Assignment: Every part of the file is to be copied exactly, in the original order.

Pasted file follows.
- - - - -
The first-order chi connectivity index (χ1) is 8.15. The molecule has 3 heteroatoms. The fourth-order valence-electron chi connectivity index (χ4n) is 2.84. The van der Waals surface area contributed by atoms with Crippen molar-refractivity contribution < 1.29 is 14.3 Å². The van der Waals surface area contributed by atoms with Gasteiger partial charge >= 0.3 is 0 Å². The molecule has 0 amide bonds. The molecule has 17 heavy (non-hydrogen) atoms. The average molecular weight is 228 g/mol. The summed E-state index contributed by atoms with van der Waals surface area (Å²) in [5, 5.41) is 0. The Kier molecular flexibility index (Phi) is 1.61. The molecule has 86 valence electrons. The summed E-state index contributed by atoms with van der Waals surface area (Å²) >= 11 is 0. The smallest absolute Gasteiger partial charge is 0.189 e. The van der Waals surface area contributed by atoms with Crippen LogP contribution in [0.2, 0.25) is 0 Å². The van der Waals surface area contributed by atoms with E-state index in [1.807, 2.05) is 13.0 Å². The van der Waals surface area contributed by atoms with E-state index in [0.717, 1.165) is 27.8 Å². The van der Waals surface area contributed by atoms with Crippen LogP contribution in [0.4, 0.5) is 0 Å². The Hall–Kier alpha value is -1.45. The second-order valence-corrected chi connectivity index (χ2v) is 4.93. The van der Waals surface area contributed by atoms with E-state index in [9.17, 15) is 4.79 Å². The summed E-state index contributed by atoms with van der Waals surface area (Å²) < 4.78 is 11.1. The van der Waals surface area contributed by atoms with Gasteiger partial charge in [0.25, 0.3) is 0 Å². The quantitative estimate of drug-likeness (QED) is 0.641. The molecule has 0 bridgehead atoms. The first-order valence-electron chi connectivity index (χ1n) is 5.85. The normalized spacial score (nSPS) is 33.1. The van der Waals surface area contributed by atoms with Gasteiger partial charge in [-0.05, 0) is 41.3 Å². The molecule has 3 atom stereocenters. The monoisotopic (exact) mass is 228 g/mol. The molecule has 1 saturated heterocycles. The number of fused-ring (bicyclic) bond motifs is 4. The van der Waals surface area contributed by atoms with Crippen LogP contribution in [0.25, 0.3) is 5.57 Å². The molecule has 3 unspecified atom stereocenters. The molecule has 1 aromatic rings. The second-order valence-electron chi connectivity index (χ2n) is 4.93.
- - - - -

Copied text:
The first-order chi connectivity index (χ1) is 8.15. The molecule has 3 heteroatoms. The fourth-order valence-electron chi connectivity index (χ4n) is 2.84. The van der Waals surface area contributed by atoms with Crippen molar-refractivity contribution < 1.29 is 14.3 Å². The van der Waals surface area contributed by atoms with Gasteiger partial charge >= 0.3 is 0 Å². The molecule has 0 amide bonds. The molecule has 17 heavy (non-hydrogen) atoms. The average molecular weight is 228 g/mol. The summed E-state index contributed by atoms with van der Waals surface area (Å²) in [5, 5.41) is 0. The Kier molecular flexibility index (Phi) is 1.61. The molecule has 86 valence electrons. The summed E-state index contributed by atoms with van der Waals surface area (Å²) >= 11 is 0. The smallest absolute Gasteiger partial charge is 0.189 e. The van der Waals surface area contributed by atoms with Crippen LogP contribution in [0.2, 0.25) is 0 Å². The van der Waals surface area contributed by atoms with E-state index in [1.807, 2.05) is 13.0 Å². The van der Waals surface area contributed by atoms with E-state index in [0.717, 1.165) is 27.8 Å². The van der Waals surface area contributed by atoms with Crippen LogP contribution in [0.4, 0.5) is 0 Å². The Hall–Kier alpha value is -1.45. The second-order valence-corrected chi connectivity index (χ2v) is 4.93. The van der Waals surface area contributed by atoms with E-state index in [9.17, 15) is 4.79 Å². The summed E-state index contributed by atoms with van der Waals surface area (Å²) < 4.78 is 11.1. The van der Waals surface area contributed by atoms with Gasteiger partial charge in [0.25, 0.3) is 0 Å². The quantitative estimate of drug-likeness (QED) is 0.641. The molecule has 0 bridgehead atoms. The first-order valence-electron chi connectivity index (χ1n) is 5.85. The normalized spacial score (nSPS) is 33.1. The van der Waals surface area contributed by atoms with Gasteiger partial charge in [-0.05, 0) is 41.3 Å². The molecule has 3 atom stereocenters. The monoisotopic (exact) mass is 228 g/mol. The molecule has 1 saturated heterocycles. The number of fused-ring (bicyclic) bond motifs is 4. The van der Waals surface area contributed by atoms with Crippen LogP contribution in [0.25, 0.3) is 5.57 Å². The molecule has 3 unspecified atom stereocenters. The molecule has 1 aromatic rings. The second-order valence-electron chi connectivity index (χ2n) is 4.93.